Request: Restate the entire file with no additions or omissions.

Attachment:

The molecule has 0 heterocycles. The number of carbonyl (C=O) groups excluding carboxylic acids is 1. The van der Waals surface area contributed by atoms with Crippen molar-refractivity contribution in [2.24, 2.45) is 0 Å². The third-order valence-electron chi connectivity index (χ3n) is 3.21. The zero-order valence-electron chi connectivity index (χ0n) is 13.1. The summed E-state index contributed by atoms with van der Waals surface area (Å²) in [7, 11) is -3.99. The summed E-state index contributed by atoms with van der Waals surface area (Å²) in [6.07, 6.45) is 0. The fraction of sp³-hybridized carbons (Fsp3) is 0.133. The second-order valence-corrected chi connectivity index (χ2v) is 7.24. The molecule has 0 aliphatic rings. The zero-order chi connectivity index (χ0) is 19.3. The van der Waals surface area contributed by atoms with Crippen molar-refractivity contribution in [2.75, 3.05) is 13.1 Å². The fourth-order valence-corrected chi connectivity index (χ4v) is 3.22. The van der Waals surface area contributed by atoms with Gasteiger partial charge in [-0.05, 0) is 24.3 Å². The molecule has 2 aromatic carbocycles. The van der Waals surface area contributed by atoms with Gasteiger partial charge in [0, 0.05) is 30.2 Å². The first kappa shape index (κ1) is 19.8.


The molecule has 0 heterocycles. The number of carbonyl (C=O) groups excluding carboxylic acids is 1. The van der Waals surface area contributed by atoms with Crippen molar-refractivity contribution in [2.24, 2.45) is 0 Å². The third-order valence-electron chi connectivity index (χ3n) is 3.21. The zero-order valence-electron chi connectivity index (χ0n) is 13.1. The summed E-state index contributed by atoms with van der Waals surface area (Å²) in [7, 11) is -3.99. The summed E-state index contributed by atoms with van der Waals surface area (Å²) in [6.07, 6.45) is 0. The fraction of sp³-hybridized carbons (Fsp3) is 0.133. The second-order valence-corrected chi connectivity index (χ2v) is 7.24. The molecule has 0 aliphatic rings. The zero-order chi connectivity index (χ0) is 19.3. The van der Waals surface area contributed by atoms with Crippen molar-refractivity contribution in [2.75, 3.05) is 13.1 Å². The fourth-order valence-corrected chi connectivity index (χ4v) is 3.22. The van der Waals surface area contributed by atoms with Gasteiger partial charge in [-0.05, 0) is 24.3 Å². The molecule has 2 aromatic carbocycles. The van der Waals surface area contributed by atoms with Gasteiger partial charge in [0, 0.05) is 30.2 Å². The first kappa shape index (κ1) is 19.8.